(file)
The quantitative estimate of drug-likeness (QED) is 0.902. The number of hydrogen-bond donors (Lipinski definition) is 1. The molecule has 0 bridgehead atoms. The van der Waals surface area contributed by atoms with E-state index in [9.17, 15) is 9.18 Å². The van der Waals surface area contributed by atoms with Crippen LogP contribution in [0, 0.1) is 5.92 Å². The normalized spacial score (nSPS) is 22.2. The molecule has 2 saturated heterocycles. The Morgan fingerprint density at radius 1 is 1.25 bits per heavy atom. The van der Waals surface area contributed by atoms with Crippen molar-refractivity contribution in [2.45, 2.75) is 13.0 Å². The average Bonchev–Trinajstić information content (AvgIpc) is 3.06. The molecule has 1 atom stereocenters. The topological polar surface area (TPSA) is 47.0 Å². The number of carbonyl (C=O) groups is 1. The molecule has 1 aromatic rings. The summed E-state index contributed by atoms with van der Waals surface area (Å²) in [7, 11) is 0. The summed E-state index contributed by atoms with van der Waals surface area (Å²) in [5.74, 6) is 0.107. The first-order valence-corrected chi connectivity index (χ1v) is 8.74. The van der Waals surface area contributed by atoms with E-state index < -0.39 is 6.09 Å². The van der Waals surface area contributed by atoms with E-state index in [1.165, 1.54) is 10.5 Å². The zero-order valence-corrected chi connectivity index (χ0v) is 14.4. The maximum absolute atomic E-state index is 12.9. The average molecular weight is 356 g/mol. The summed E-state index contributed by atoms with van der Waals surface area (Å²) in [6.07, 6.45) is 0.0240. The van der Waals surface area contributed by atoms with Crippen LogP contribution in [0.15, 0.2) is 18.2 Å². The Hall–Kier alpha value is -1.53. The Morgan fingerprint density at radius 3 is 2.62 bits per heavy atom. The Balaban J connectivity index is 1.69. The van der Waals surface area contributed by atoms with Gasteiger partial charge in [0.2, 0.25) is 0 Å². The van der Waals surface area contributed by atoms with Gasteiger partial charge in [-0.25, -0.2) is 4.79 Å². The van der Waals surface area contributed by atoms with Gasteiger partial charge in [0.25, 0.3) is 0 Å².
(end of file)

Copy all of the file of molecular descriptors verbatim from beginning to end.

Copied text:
The quantitative estimate of drug-likeness (QED) is 0.902. The number of hydrogen-bond donors (Lipinski definition) is 1. The molecule has 0 bridgehead atoms. The van der Waals surface area contributed by atoms with E-state index in [9.17, 15) is 9.18 Å². The van der Waals surface area contributed by atoms with Crippen LogP contribution in [0, 0.1) is 5.92 Å². The normalized spacial score (nSPS) is 22.2. The molecule has 2 saturated heterocycles. The Morgan fingerprint density at radius 1 is 1.25 bits per heavy atom. The van der Waals surface area contributed by atoms with Crippen molar-refractivity contribution in [2.45, 2.75) is 13.0 Å². The average Bonchev–Trinajstić information content (AvgIpc) is 3.06. The molecule has 1 atom stereocenters. The topological polar surface area (TPSA) is 47.0 Å². The number of carbonyl (C=O) groups is 1. The molecule has 1 aromatic rings. The summed E-state index contributed by atoms with van der Waals surface area (Å²) in [7, 11) is 0. The summed E-state index contributed by atoms with van der Waals surface area (Å²) in [5.74, 6) is 0.107. The first-order valence-corrected chi connectivity index (χ1v) is 8.74. The van der Waals surface area contributed by atoms with E-state index < -0.39 is 6.09 Å². The van der Waals surface area contributed by atoms with E-state index in [1.165, 1.54) is 10.5 Å². The zero-order valence-corrected chi connectivity index (χ0v) is 14.4. The maximum absolute atomic E-state index is 12.9. The average molecular weight is 356 g/mol. The summed E-state index contributed by atoms with van der Waals surface area (Å²) in [6.07, 6.45) is 0.0240. The van der Waals surface area contributed by atoms with Crippen LogP contribution in [0.15, 0.2) is 18.2 Å². The Hall–Kier alpha value is -1.53. The Morgan fingerprint density at radius 3 is 2.62 bits per heavy atom. The Balaban J connectivity index is 1.69. The van der Waals surface area contributed by atoms with Gasteiger partial charge in [0.2, 0.25) is 0 Å². The van der Waals surface area contributed by atoms with Gasteiger partial charge in [-0.25, -0.2) is 4.79 Å². The van der Waals surface area contributed by atoms with Gasteiger partial charge in [0.25, 0.3) is 0 Å².